Introduction Despite progress in scaling up antiretroviral treatment, HIV prevention strategies have not been successful in significantly curbing HIV incidence in Latin America. HIV prevention interventions need to be expanded to target the most affected key populations with a combination approach, including new high impact technologies. Oral pre-exposure prophylaxis (PrEP) is recommended as additional prevention choice for individuals at higher risk of infection and could become a cost-effective prevention tool. We discuss the barriers and solutions for a fair consideration of PrEP as part of combination HIV prevention strategies in Latin America. Discussion Although demonstration projects are ongoing or being planned in a number of countries, to date no Latin American country has implemented a public PrEP programme. The knowledge of policymakers about PrEP implementation needs to be strengthened, and programmatic guidance and cost estimate tools need to be developed to support adequate planning. Despite high levels of awareness among health providers, especially if engaged in HIV or key population care, willingness to prescribe PrEP is still low due to the lack of national policies and guidelines. Key populations, especially men who have sex with men, transgender women and sex workers, have been engaged in demonstration projects, and qualitative research shows high awareness and willingness to use PrEP, especially if accessible in the public sector for free or at affordable price. Concerns of safety, adherence, effectiveness and risk compensation need to be addressed through targeted social communication strategies to improve PrEP knowledge and stimulate demand. Alliance among policymakers, civil society and representatives from key populations, healthcare providers and researchers will be critical for the design and successful implementation of PrEP demonstration projects of locally adapted delivery models. The use of mechanisms of joint negotiation and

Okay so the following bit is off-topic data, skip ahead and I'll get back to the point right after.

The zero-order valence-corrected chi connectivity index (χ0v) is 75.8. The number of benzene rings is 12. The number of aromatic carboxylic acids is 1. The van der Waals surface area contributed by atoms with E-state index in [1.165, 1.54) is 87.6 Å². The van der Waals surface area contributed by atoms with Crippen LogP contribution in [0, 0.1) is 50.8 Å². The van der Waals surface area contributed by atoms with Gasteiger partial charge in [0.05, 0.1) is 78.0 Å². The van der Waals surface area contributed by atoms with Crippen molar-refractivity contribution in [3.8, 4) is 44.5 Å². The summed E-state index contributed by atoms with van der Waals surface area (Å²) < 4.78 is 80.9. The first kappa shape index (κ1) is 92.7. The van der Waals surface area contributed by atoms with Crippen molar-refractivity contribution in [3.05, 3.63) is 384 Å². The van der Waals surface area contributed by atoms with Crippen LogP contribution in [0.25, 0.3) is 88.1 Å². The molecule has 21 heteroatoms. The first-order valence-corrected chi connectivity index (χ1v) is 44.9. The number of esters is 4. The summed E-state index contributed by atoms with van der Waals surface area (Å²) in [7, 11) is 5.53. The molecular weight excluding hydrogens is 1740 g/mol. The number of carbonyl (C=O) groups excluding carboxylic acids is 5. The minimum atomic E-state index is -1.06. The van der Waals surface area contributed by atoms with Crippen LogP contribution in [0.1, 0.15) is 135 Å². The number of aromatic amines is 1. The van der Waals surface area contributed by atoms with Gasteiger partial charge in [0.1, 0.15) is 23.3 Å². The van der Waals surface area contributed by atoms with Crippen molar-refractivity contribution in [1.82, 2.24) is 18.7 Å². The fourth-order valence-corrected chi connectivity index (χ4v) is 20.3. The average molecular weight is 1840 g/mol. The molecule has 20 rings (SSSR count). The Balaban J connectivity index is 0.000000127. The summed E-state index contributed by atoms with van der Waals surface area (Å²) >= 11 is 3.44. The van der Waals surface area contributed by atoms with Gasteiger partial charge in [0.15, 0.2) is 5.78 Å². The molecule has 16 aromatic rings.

3. Potential reduced exposure products (PREPs) for smokeless tobacco users: clinical evaluation methodology.

    PubMed

    Gray, Jennifer N; Breland, Alison B; Weaver, Michael; Eissenberg, Thomas

    2008-09-01

    Several potential reduced exposure products (PREPs) for smokeless tobacco (SLT) users are marketed in the United States, though their effects are largely unknown. These products include some that are low in tobacco-specific nitrosamines (TSNs), like Stonewall, a pressed tobacco tablet, and General snus, a moist snuff product produced in Sweden. Methodology assessing the toxicant exposure and effects of cigarette-like PREPs for smokers has been developed, and might be modified for use in evaluating PREPs for SLT users. This report describes two studies examining the toxicant exposure and effects of two PREPs for SLT users. Study 1 (n = 13) consisted of four 4.5-hr laboratory sessions where SLT products (own brand, Stonewall, General snus, and tobacco-free placebo) were used for four 30-min episodes and nicotine exposure and tobacco/nicotine abstinence symptoms were measured. Study 2 (n = 19) consisted of four 5-day ad libitum use periods when participants used own brand, Stonewall, General snus, or no SLT and urinary levels of metabolites of nicotine (cotinine) and the TSN 4-(methylnitrosamino)-1-(3-pyridyl)-1-butanone (NNAL) and abstinence symptoms were measured. Compared with own brand, Stonewall was associated with lower levels of cotinine and NNAL, while General snus was associated with similar levels of cotinine and lower levels of NNAL. Abstinence symptoms generally did not differ across tobacco conditions. These results show that clinical laboratory methods can be used to evaluate the toxicant exposure and abstinence symptom suppression associated with PREPs for SLT users.

  4. Rethinking HIV prevention to prepare for oral PrEP implementation for young African women

    PubMed Central

    Celum, Connie L; Delany-Moretlwe, Sinead; McConnell, Margaret; van Rooyen, Heidi; Bekker, Linda-Gail; Kurth, Ann; Bukusi, Elizabeth; Desmond, Chris; Morton, Jennifer; Baeten, Jared M

    2015-01-01

    , a first-generation biomedical HIV prevention product, will inform development of new and less user-dependent PrEP formulations and delivery of an expanding choice of prevention options in HIV prevention programmes for young African women. PMID:26198350

  5. Prep/Tech: Volume 1, No. 1, Youth on homelessness

    SciTech Connect

    1995-12-31

    PREP/TECH is a skill development, academic enrichment program of U. of Toledo in Toledo OH and The Engineers Foundation of Ohio; it addresses the mathematics, science, language, and intellectual needs of about 100 African-American and Hispanic-American 7th, 8th, and 9th graders in Toledo. This summer, after 3 weeks of classes, the 80 students returned for a second 3 week session and were divided into two groups, one studying the growing problem of homelessness in America. This group researched and published a pamphlet on homelessness. This report is divided into: myths, causes, descriptions, and solutions. Finally, a brief account is given of the homelessness project.